First Minister Alex Salmond has been accused of living in a fantasy world over issues such as whether an independent Scotland would retain its membership of the European Union.
He came under fire at Holyrood from all three main opposition leaders for the Scottish Government's stance on the EU membership issue. The joint attack came in the wake of comments from Jose Barroso, president of the European Commission, who said it is "obvious" that a newly independent state would need to apply for membership.
The Scottish Government argues that could be negotiated from within the UK, an EU member state, after a Yes vote but before formal independence. Unionists say Scotland would be left outside the EU until it was re-accepted, potentially forcing the country to adopt the euro currency and join the Schengen free-travel area, putting it at odds with England.
Labour leader Johann Lamont hit out at the "fantasy world the First Minister now inhabits". She claimed Mr Salmond, his deputy Nicola Sturgeon and Finance Secretary John Swinney are "misleading Scotland" about what would happen if it was to become independent. "The man in charge of the European Commission, Jose Manuel Barroso, has told the BBC if there is a new state, of course that state has to apply for membership," Ms Lamont told the SNP leader. "What part of that statement does the First Minister not understand?"
Mr Salmond told her: "The Scottish National Party Government has never argued we wouldn't have to negotiate our position in terms of the European Union. It's never been our position there would not be negotiations. The point is, negotiations would be held from within the context of the European Union." He insisted that "no serious person actually believes" that if Scotland left the UK, it would be excluded from the EU. He went on to highlight Scotland's resources, including North Sea oil and gas and the country's renewable energy, and said: "It's not just in the interests of Scotland to be a member of the European Union. It's overwhelmingly in the interests of the European Union to have Scotland as a member."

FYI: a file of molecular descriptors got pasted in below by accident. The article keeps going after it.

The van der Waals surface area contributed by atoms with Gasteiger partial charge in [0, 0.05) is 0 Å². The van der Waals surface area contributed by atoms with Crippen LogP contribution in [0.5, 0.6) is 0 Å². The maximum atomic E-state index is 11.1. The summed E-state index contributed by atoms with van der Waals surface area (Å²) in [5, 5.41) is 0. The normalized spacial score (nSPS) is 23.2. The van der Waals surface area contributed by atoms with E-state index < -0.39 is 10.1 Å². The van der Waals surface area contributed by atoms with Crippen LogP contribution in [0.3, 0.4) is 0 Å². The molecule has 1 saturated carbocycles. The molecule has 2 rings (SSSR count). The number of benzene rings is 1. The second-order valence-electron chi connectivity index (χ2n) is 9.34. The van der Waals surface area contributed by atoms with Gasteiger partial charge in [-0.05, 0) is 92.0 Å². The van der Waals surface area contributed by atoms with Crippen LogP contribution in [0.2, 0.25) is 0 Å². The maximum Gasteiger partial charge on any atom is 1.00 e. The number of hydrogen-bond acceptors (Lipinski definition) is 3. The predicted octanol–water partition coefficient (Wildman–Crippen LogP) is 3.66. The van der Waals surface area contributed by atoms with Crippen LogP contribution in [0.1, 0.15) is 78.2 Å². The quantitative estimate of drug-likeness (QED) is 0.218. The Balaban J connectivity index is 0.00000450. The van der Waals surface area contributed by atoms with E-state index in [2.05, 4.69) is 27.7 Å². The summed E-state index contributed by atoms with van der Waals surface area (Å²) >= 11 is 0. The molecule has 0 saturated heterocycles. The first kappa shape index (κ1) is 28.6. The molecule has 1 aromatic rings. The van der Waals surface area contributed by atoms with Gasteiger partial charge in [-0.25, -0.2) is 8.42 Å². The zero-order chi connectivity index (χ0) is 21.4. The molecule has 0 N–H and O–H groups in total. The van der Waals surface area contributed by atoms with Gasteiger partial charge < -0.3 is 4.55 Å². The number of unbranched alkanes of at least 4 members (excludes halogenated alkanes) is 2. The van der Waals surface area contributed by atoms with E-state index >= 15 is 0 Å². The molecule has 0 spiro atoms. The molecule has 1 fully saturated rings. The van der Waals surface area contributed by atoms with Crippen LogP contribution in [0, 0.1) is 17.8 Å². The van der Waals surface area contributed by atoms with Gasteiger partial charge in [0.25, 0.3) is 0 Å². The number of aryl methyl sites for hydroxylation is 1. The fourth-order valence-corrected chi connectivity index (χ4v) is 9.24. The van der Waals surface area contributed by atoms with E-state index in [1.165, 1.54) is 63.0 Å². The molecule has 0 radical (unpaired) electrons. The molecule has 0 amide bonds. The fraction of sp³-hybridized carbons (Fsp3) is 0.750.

Conservative leader Ruth Davidson said the First Minister and Finance Secretary have been "spanked and sent to bed" by the EC president and Bank of England. She demanded details of talks between the Scottish Government and other institutions on the issue of independence. Mr Salmond, who only said informal dialogue takes place, challenged the Tories on their position on Scotland and the EU.
Liberal Democrat leader Willie Rennie said the debate is not about about membership but about the terms of membership.
"As this Government has finally admitted that it will need to negotiate Scotland's membership on the European Union, can (the First Minister) tell me whether before the referendum the voters will know what we could lose in those negotiations? This is about the politics of other countries and he seems to think that all 27 members of the European Union will sign up to whatever he wants. As people doubt what he says, they want to know before the referendum what they might lose."
Mr Rennie asked when Mr Salmond would meet with the EU's 27 member states to discuss Scotland's membership and establish what they might want in return.
Mr Salmond said: "Can I say to Willie Rennie that when he has talked about terms in the past, he has actually stated that Scotland could be forced to adopt the euro. That is one of the key aspects," he said. But this does "not follow at all". Mr Salmond said: "For a Liberal Democrat to scaremonger over the euro defies not just the past record of that party but is reducing the debate to a level worthy of a party that has five members."